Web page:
Skip to main content

w/e 2020-07-12

Hello! I’m not yet ready to lift my personal lockdown, so it’s business as usual out here.


§ I’m still listening to BAD MOVES’ Untenable. The first track, Local Radio, is such a great sub-three-minute, relentless goer. A few bars’ warm-up and then not a moment wasted:


§ Back in February a painful left knee called a halt to my attempt at Couch to 5K, a week or two before I reached the end. Not so long ago I picked it up again, starting at week three, and this week I did my first 5 kilometre run since around 2007, with neither knee complaining noticeably. The warmer weather this time has made the experience more pleasant although I wouldn’t go as far as to call it enjoyable.

A few months ago I saw a post on AskMetafilter which went something like, “I know I should keep fit but I really don’t like exercising. Help me find some exercise I will enjoy.” My first thought was, “Wow, someone thinks that people who do exercise find it enjoyable!” This was shortly followed by, “Oh, maybe there are some people who enjoy exercise!”

I don’t hate doing exercise but it’s mostly boring and mostly hard work (of course).

It can have good moments: when swimming and I feel like I’m slipping through the water rather than struggling against it; when running and the weather’s great and my legs feel good and it’s very early enough in the run that I’m not yet gasping for breath; when I’m doing weights and I briefly feel the satisfaction of moving heavy things that I wouldn’t have been able to move months earlier. But these moments are rare.

All else being equal I’d much rather sit on a sofa watching telly. Exercising’s like brushing your teeth; a tedious habit but one worth persisting with for the long-term benefits. Plus, if you do it in the morning you do benefit from feeling smug for most of the day. I guess that’s enjoyment?


§ To my list of undemanding YouTube pleasures I’ve added reviews of audio equipment, especially speakers. One never owns the perfect speakers, or the perfect headphones, so there’s always an excuse for full-screen window shopping.

One YouTuber I’ve watched a few times recently is Z Reviews for which Zeos, the reviewer, uses a head-mounted camera so you share a first-person view of his room and his gesticulating arms. I expect someone’s written something erudite about first-person videos like this (or those walking ones) and the role of the viewer — compared to watching videos with presenters or voiceovers — so I won’t try, but I do find the experience interesting, whatever the content.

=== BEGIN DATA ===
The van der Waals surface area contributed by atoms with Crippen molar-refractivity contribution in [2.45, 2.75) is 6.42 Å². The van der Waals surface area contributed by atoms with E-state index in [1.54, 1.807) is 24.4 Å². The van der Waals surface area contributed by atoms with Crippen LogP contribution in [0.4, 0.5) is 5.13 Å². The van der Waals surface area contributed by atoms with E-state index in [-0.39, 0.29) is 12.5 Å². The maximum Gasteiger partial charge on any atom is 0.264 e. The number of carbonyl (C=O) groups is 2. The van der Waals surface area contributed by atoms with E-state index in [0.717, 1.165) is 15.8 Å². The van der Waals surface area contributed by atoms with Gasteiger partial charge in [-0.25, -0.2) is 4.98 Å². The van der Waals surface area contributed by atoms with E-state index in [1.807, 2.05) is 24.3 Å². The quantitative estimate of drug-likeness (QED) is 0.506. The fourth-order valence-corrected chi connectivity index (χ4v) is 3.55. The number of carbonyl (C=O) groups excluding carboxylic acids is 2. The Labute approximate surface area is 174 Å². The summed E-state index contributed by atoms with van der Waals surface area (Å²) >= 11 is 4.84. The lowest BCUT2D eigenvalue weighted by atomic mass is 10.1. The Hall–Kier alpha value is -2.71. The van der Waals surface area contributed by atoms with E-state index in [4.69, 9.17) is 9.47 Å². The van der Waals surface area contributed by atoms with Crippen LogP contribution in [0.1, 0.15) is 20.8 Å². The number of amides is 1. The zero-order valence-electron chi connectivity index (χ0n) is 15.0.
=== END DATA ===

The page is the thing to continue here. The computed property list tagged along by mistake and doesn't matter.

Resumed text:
I assume that you, like all my gentle readers, are sensitive and woke, so I feel obliged to at least acknowledge Zeos’ occasional sexual metaphors, love of desktop wallpapers featuring nubile manga girls, and a tendency to refer to inanimate objects, such as a speaker, as “she”.

Leaving that there, I still enjoy his videos. I like that he’s quite down-to-earth and doesn’t assume a huge amount of audio knowledge in the viewer. And I love that he just talks, unedited, which is a huge relief when compared to the frantically-edited, relentlessly-paced, weirdly-voiced, “professional”-sounding typical YouTube reviewer or explainer. I’d happily watch, say, Zeos’ 33 minute rambling review of the Adam Audio T5V and T7V speakers over most briefer, highly-polished YouTubers talking about anything.


§ This week we finished watching the third season of Babylon Berlin which is still good, although I realised I wasn’t that gripped by it towards the end. The setting is fascinating – some real-world characters from 1929 make an appearance – and our knowledge of what’s coming to Germany and the world glooms over proceedings, even happy ones, with the foreboding of future events.

This scene loses something without its context but, amid all the detective capers, and PTSD, and battles for power, this was beautiful:

Du Bist Alles from episode 9, season 3, on Loom

Ohhh, all that looking.


§ That’s all. Whether you’re lifting lockdown, maintaining it, or going back to it, keep safe and stay fittish.


Post a comment

Will not be displayed.
e.g. Your personal website, Twitter URL, etc.
Allowed HTML tags: a, blockquote, code, strong, em, ul, ol, li, pre.
URLs will be turned into links.